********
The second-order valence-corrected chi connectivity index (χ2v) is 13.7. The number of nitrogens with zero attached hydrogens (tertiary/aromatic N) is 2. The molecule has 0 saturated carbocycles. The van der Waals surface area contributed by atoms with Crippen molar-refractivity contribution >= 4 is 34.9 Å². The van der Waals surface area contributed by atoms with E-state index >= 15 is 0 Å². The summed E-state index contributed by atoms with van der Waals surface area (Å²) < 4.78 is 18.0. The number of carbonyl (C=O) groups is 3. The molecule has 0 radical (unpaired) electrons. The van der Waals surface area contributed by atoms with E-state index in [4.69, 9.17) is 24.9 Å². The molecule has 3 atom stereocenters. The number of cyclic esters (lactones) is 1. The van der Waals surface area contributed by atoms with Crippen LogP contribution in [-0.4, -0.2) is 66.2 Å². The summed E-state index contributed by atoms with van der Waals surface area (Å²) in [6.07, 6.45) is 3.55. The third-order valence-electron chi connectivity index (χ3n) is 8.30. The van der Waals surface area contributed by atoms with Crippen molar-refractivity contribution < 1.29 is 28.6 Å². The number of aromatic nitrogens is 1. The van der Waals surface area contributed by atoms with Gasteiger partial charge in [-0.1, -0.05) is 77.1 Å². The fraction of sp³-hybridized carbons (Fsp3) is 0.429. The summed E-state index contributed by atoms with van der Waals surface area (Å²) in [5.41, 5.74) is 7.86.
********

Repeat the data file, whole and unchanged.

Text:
The second-order valence-corrected chi connectivity index (χ2v) is 13.7. The number of nitrogens with zero attached hydrogens (tertiary/aromatic N) is 2. The molecule has 0 saturated carbocycles. The van der Waals surface area contributed by atoms with Crippen molar-refractivity contribution >= 4 is 34.9 Å². The van der Waals surface area contributed by atoms with E-state index >= 15 is 0 Å². The summed E-state index contributed by atoms with van der Waals surface area (Å²) < 4.78 is 18.0. The number of carbonyl (C=O) groups is 3. The molecule has 0 radical (unpaired) electrons. The van der Waals surface area contributed by atoms with E-state index in [4.69, 9.17) is 24.9 Å². The molecule has 3 atom stereocenters. The number of cyclic esters (lactones) is 1. The van der Waals surface area contributed by atoms with Crippen LogP contribution in [-0.4, -0.2) is 66.2 Å². The summed E-state index contributed by atoms with van der Waals surface area (Å²) in [6.07, 6.45) is 3.55. The third-order valence-electron chi connectivity index (χ3n) is 8.30. The van der Waals surface area contributed by atoms with Crippen molar-refractivity contribution < 1.29 is 28.6 Å². The number of aromatic nitrogens is 1. The van der Waals surface area contributed by atoms with Gasteiger partial charge in [-0.1, -0.05) is 77.1 Å². The fraction of sp³-hybridized carbons (Fsp3) is 0.429. The summed E-state index contributed by atoms with van der Waals surface area (Å²) in [5.41, 5.74) is 7.86.